Instead, the Leafs of 2011-12 became a team that had speed to burn, but one that couldn’t rely on strong goaltending when it was absolutely needed. Under Ron Wilson in the first several months of the season, they earned an honest reputation as a team that was difficult to contain.
But part of what led to Wilson’s firing on March 2 was the players’ inability to adjust when referees began blowing their whistles less often. The Leafs couldn’t find a way through bulky opposition and certainly were not built to fight fire with fire. Mike Brown is a fine fore-checker and all, but when his absence because of injury is painfully obvious, it makes clear the fact that so few other Leafs throw the body around.
Here’s the thing with Burke and the team he thought he could make: It’s not so much that his philosophy changed during the past three-plus years. Given a magic wand, we’re sure he would have materialized out of thin air a brawny, talented team that could win the Stanley Cup.
But what happened along the way was Burke learned that saying one thing and having the ability to back it up went together like oil and water.
“A lot of what Burke said when he was hired was hyperbole, but he really did have every confidence that he could turn the fortunes of the Leafs a lot sooner,” TSN analyst and former NHL GM Craig Button said. “It’s a lot easier to acquire players that fit in your bottom half of forwards, those guys six-to-12, and defencemen who are in the four-to-seven range, than it is to acquire skill and top-end players.”
For Burke, it was crucial to start the Leafs rebuild by acquiring a goaltender who could, eventually, lead the Leafs to a Cup. Yet the Leafs, in the first summer that Burke had an opportunity to make a splash, signed free-agent goalie Jonas Gustavsson, who was tearing it up at home in Sweden but otherwise was an unproven netminder.
Burke finally got Gustavsson signed on July 7 that year, beating Dallas, San Jose and Colorado in the Monster race. The hope was that Gustavsson would replace Vesa Toskala in the future. Among the goalies available in free agency that summer who actually had NHL experience were Nikolai Khabibulin, Martin Biron and Craig Anderson.
Burke’s scouts must have led him to believe he was getting the best goalie on the planet not playing in the NHL when he signed Gustavsson. Said Burke at the time: “I don’t know if I’ve ever worked this hard to get any one player.”
Had this season unfolded as he had wished, Burke’s goalies would have been Gustavsson and James Reimer. The latter, of course, was a draft pick by then-GM John Ferguson Jr. in 2006. Reimer, still just 24, seemingly has the potential to be a starter.
But now, through no fault of the goalie nor Burke, there always will be the worry that the next bump on the head is one that could significantly alter Reimer’s career path. Perhaps that has happened already.
Gustavsson? The one that didn’t get away? Burke signed him and re-signed him a year later. The 27-year-old will be an unrestricted free agent in July. It’s time for Burke to let Gustavsson go. Put simply, had Burke really tried to build from the back end out, there’s a strong possibility the Leafs would be preparing for playoff competition. Sharp goaltending can make a mediocre team look a lot better than it really is.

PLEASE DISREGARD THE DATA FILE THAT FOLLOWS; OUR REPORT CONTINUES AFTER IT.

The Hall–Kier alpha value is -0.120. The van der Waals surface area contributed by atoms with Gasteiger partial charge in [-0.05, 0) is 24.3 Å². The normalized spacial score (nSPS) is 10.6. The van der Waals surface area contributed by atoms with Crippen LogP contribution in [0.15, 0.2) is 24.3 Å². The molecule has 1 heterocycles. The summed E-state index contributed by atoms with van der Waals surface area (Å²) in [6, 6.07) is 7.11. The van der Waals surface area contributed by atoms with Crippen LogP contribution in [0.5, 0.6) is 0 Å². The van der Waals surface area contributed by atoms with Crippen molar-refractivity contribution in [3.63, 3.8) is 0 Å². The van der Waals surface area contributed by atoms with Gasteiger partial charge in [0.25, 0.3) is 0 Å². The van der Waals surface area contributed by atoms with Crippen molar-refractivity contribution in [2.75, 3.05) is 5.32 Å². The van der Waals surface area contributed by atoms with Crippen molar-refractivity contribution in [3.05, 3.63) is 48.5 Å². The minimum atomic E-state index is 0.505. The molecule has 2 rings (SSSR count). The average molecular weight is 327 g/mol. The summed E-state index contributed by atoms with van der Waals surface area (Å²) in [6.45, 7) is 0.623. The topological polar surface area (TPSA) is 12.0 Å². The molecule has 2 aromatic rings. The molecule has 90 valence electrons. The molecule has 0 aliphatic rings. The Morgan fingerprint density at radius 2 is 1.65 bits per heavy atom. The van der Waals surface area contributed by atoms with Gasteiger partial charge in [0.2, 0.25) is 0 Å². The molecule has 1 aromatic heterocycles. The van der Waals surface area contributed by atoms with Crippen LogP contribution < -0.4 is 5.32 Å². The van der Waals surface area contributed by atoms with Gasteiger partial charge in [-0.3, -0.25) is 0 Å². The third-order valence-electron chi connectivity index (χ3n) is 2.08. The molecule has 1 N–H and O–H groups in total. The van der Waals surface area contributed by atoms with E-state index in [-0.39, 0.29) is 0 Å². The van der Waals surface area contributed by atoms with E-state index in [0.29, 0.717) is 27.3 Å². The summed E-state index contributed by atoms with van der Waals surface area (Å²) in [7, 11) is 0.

The truculence and belligerence and all the other words that mean the same thing haven’t become reality in Leafs Nation. What’s more, not every team has to have those attributes to be difficult to play against. No one will argue that the Detroit Red Wings will beat you in the alley and on the ice. The Vancouver Canucks didn’t win the Stanley Cup last spring, but they advanced to Game 7 against the Boston Bruins with a team that many feel wasn’t the toughest around.
Success can be had without it. But Burke hasn’t been able to get that done either.
In fact, many of the players that Burke has acquired during his tenure aren’t physical players. And those who might have played that way in the past mostly have not while wearing blue and white.
The most expensive acquisitions Burke has made through free agency are centre Tim Connolly and defenceman Mike Komisarek. Connolly never will be confused with a player who body-checks people, and there was not exactly a run on his services last summer. For the most part, big-game free agents sign quickly, unless they’re mulling over multiple offers (see Richards, Brad). But that’s not why Connolly still was available when the Leafs signed him to a two-year, $9.75 million US contract a day after the free agency window opened last July.
Komisarek gained a reputation as a hard-nosed shot-blocker with the Montreal Canadiens, but that is not the way he has played with the Leafs. A healthy scratch this season a lot more than he will ever tell his grandkids, Komisarek is under contract for the next two seasons at a $4.5-million US cap hit.